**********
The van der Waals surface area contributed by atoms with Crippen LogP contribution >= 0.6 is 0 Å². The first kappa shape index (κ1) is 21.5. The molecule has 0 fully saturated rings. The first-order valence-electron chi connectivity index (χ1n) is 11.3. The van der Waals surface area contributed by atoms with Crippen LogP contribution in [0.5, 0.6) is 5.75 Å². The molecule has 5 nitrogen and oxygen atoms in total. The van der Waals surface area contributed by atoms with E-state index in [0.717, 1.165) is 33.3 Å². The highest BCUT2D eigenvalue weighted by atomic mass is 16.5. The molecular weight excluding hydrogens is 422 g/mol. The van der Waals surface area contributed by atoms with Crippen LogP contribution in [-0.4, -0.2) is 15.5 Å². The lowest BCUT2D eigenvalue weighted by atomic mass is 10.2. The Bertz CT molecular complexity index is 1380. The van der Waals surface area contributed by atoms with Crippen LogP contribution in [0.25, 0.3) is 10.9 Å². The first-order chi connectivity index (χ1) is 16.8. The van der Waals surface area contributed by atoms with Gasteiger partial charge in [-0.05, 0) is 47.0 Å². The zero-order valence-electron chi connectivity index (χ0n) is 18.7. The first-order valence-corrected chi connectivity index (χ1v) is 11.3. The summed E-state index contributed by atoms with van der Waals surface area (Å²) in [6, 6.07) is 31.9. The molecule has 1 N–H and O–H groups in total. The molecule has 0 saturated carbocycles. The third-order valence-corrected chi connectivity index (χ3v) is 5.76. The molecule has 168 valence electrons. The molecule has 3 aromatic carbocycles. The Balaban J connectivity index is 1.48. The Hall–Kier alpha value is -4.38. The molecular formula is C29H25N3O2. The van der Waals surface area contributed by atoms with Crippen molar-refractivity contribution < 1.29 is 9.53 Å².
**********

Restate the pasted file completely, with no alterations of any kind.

The van der Waals surface area contributed by atoms with Crippen LogP contribution >= 0.6 is 0 Å². The first kappa shape index (κ1) is 21.5. The molecule has 0 fully saturated rings. The first-order valence-electron chi connectivity index (χ1n) is 11.3. The van der Waals surface area contributed by atoms with Crippen LogP contribution in [0.5, 0.6) is 5.75 Å². The molecule has 5 nitrogen and oxygen atoms in total. The van der Waals surface area contributed by atoms with E-state index in [0.717, 1.165) is 33.3 Å². The highest BCUT2D eigenvalue weighted by atomic mass is 16.5. The molecular weight excluding hydrogens is 422 g/mol. The van der Waals surface area contributed by atoms with Crippen LogP contribution in [-0.4, -0.2) is 15.5 Å². The lowest BCUT2D eigenvalue weighted by atomic mass is 10.2. The Bertz CT molecular complexity index is 1380. The van der Waals surface area contributed by atoms with Crippen LogP contribution in [0.25, 0.3) is 10.9 Å². The first-order chi connectivity index (χ1) is 16.8. The van der Waals surface area contributed by atoms with Gasteiger partial charge in [-0.05, 0) is 47.0 Å². The zero-order valence-electron chi connectivity index (χ0n) is 18.7. The first-order valence-corrected chi connectivity index (χ1v) is 11.3. The summed E-state index contributed by atoms with van der Waals surface area (Å²) in [6, 6.07) is 31.9. The molecule has 1 N–H and O–H groups in total. The molecule has 0 saturated carbocycles. The third-order valence-corrected chi connectivity index (χ3v) is 5.76. The molecule has 168 valence electrons. The molecule has 3 aromatic carbocycles. The Balaban J connectivity index is 1.48. The Hall–Kier alpha value is -4.38. The molecular formula is C29H25N3O2. The van der Waals surface area contributed by atoms with Crippen molar-refractivity contribution < 1.29 is 9.53 Å².